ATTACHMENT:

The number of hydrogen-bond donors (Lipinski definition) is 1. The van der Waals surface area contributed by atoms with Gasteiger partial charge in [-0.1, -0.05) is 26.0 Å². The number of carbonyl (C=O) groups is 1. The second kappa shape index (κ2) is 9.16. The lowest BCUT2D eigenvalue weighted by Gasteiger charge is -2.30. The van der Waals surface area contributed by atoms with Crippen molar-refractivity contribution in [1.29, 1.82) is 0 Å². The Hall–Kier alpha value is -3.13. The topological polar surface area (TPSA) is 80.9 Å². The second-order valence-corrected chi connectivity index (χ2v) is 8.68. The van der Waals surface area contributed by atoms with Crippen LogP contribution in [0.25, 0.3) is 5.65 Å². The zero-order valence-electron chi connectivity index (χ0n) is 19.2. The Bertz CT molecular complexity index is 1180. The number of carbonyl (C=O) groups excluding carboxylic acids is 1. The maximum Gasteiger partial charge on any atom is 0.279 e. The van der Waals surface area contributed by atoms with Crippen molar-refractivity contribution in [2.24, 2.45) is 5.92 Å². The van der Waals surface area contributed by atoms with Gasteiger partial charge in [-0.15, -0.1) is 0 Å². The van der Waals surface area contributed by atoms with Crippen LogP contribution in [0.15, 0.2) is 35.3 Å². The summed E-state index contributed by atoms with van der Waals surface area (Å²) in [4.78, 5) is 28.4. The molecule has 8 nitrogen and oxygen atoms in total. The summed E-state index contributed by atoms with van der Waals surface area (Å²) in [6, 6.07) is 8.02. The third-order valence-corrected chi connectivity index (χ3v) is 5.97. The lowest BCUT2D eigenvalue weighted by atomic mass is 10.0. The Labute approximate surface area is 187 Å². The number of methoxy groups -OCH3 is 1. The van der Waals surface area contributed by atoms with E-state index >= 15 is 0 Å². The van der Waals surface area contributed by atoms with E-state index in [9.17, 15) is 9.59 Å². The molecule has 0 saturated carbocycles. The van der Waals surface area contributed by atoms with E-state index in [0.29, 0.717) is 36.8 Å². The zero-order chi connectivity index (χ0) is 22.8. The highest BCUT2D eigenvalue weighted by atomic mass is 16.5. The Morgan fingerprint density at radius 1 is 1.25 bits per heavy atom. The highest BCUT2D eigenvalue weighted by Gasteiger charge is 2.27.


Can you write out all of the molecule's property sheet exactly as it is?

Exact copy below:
The number of hydrogen-bond donors (Lipinski definition) is 1. The van der Waals surface area contributed by atoms with Gasteiger partial charge in [-0.1, -0.05) is 26.0 Å². The number of carbonyl (C=O) groups is 1. The second kappa shape index (κ2) is 9.16. The lowest BCUT2D eigenvalue weighted by Gasteiger charge is -2.30. The van der Waals surface area contributed by atoms with Crippen molar-refractivity contribution in [1.29, 1.82) is 0 Å². The Hall–Kier alpha value is -3.13. The topological polar surface area (TPSA) is 80.9 Å². The second-order valence-corrected chi connectivity index (χ2v) is 8.68. The van der Waals surface area contributed by atoms with Crippen LogP contribution in [0.25, 0.3) is 5.65 Å². The zero-order valence-electron chi connectivity index (χ0n) is 19.2. The Bertz CT molecular complexity index is 1180. The number of carbonyl (C=O) groups excluding carboxylic acids is 1. The maximum Gasteiger partial charge on any atom is 0.279 e. The van der Waals surface area contributed by atoms with Crippen molar-refractivity contribution in [2.24, 2.45) is 5.92 Å². The van der Waals surface area contributed by atoms with Gasteiger partial charge in [-0.15, -0.1) is 0 Å². The van der Waals surface area contributed by atoms with Crippen LogP contribution in [0.15, 0.2) is 35.3 Å². The summed E-state index contributed by atoms with van der Waals surface area (Å²) in [4.78, 5) is 28.4. The molecule has 8 nitrogen and oxygen atoms in total. The summed E-state index contributed by atoms with van der Waals surface area (Å²) in [6, 6.07) is 8.02. The third-order valence-corrected chi connectivity index (χ3v) is 5.97. The lowest BCUT2D eigenvalue weighted by atomic mass is 10.0. The Labute approximate surface area is 187 Å². The number of methoxy groups -OCH3 is 1. The van der Waals surface area contributed by atoms with E-state index >= 15 is 0 Å². The van der Waals surface area contributed by atoms with E-state index in [9.17, 15) is 9.59 Å². The molecule has 0 saturated carbocycles. The van der Waals surface area contributed by atoms with E-state index in [0.29, 0.717) is 36.8 Å². The zero-order chi connectivity index (χ0) is 22.8. The highest BCUT2D eigenvalue weighted by atomic mass is 16.5. The Morgan fingerprint density at radius 1 is 1.25 bits per heavy atom. The highest BCUT2D eigenvalue weighted by Gasteiger charge is 2.27.